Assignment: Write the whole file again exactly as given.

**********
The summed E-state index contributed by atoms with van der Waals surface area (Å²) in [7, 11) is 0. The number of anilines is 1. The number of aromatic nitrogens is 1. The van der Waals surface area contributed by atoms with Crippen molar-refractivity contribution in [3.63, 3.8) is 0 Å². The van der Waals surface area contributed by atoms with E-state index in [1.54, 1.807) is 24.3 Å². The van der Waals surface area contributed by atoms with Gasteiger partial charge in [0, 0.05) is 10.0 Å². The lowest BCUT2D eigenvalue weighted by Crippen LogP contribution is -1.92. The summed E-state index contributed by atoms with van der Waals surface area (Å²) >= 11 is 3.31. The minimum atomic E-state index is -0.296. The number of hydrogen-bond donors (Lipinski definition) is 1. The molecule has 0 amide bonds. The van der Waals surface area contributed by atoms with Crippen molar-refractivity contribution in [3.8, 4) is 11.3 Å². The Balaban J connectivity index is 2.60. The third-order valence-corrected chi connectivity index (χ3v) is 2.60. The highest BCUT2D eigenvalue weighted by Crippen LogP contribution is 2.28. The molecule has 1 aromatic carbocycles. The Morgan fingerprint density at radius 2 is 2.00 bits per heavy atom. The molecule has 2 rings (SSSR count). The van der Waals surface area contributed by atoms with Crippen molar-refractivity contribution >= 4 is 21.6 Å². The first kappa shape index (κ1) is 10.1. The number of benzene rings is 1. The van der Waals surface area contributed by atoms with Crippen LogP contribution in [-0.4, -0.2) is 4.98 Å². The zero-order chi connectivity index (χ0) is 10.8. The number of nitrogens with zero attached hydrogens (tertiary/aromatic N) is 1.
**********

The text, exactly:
The summed E-state index contributed by atoms with van der Waals surface area (Å²) in [7, 11) is 0. The number of anilines is 1. The number of aromatic nitrogens is 1. The van der Waals surface area contributed by atoms with Crippen molar-refractivity contribution in [3.63, 3.8) is 0 Å². The van der Waals surface area contributed by atoms with E-state index in [1.54, 1.807) is 24.3 Å². The van der Waals surface area contributed by atoms with Gasteiger partial charge in [0, 0.05) is 10.0 Å². The lowest BCUT2D eigenvalue weighted by Crippen LogP contribution is -1.92. The summed E-state index contributed by atoms with van der Waals surface area (Å²) >= 11 is 3.31. The minimum atomic E-state index is -0.296. The number of hydrogen-bond donors (Lipinski definition) is 1. The molecule has 0 amide bonds. The van der Waals surface area contributed by atoms with Crippen molar-refractivity contribution in [3.8, 4) is 11.3 Å². The Balaban J connectivity index is 2.60. The third-order valence-corrected chi connectivity index (χ3v) is 2.60. The highest BCUT2D eigenvalue weighted by Crippen LogP contribution is 2.28. The molecule has 1 aromatic carbocycles. The Morgan fingerprint density at radius 2 is 2.00 bits per heavy atom. The molecule has 2 rings (SSSR count). The van der Waals surface area contributed by atoms with Crippen molar-refractivity contribution >= 4 is 21.6 Å². The first kappa shape index (κ1) is 10.1. The number of benzene rings is 1. The van der Waals surface area contributed by atoms with Crippen LogP contribution in [-0.4, -0.2) is 4.98 Å². The zero-order chi connectivity index (χ0) is 10.8. The number of nitrogens with zero attached hydrogens (tertiary/aromatic N) is 1.